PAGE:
Sensational headlines criticizing the 911 industry’s inability to accurately and quickly locate emergency callers abound, like this recent one in the Wall Street Journal: “Why Uber Can Find You but 911 Can’t.” This is one of the industry’s most intractable issues—as TV host John Oliver said in 2016, “There doesn’t appear to be a simple, satisfying answer,” to why smartphone apps provide much better location information than that received by 911 centers.
Those within the industry understand the problem: 80 percent or more of all 911 calls are made using a wireless device, and such calls are routed based on Phase I data, which is the location of the cellular tower. More accurate “Phase II” data can become available (usually) in 25-35 seconds of the call being received by the 911 center, but that depends on multiple factors, including signal strength/distortion, geography and topology, especially when calls are made inside structures.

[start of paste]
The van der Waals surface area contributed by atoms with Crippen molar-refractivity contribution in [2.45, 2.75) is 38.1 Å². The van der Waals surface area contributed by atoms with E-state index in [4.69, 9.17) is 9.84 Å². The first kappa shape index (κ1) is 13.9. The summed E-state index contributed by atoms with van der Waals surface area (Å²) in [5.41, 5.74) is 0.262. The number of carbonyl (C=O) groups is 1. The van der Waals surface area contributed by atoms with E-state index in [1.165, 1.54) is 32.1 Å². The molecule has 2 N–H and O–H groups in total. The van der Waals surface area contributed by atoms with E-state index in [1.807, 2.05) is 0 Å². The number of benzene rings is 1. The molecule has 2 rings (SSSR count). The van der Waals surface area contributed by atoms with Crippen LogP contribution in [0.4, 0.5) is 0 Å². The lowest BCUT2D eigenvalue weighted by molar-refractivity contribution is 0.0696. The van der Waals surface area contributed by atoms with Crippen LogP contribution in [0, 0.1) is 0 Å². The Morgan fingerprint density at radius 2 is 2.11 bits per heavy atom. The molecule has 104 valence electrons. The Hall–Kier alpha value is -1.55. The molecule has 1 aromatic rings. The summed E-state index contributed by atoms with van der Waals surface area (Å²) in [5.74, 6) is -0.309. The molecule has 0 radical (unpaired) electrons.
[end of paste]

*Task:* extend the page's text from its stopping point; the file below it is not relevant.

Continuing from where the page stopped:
But, smartphones are supposed to be “smart” and the device knows where the caller is physically located, because of embedded GPS sensors and Wi-Fi positioning systems. Unfortunately, as we know all too well, today’s 911 systems do not have access to that device-generated location information.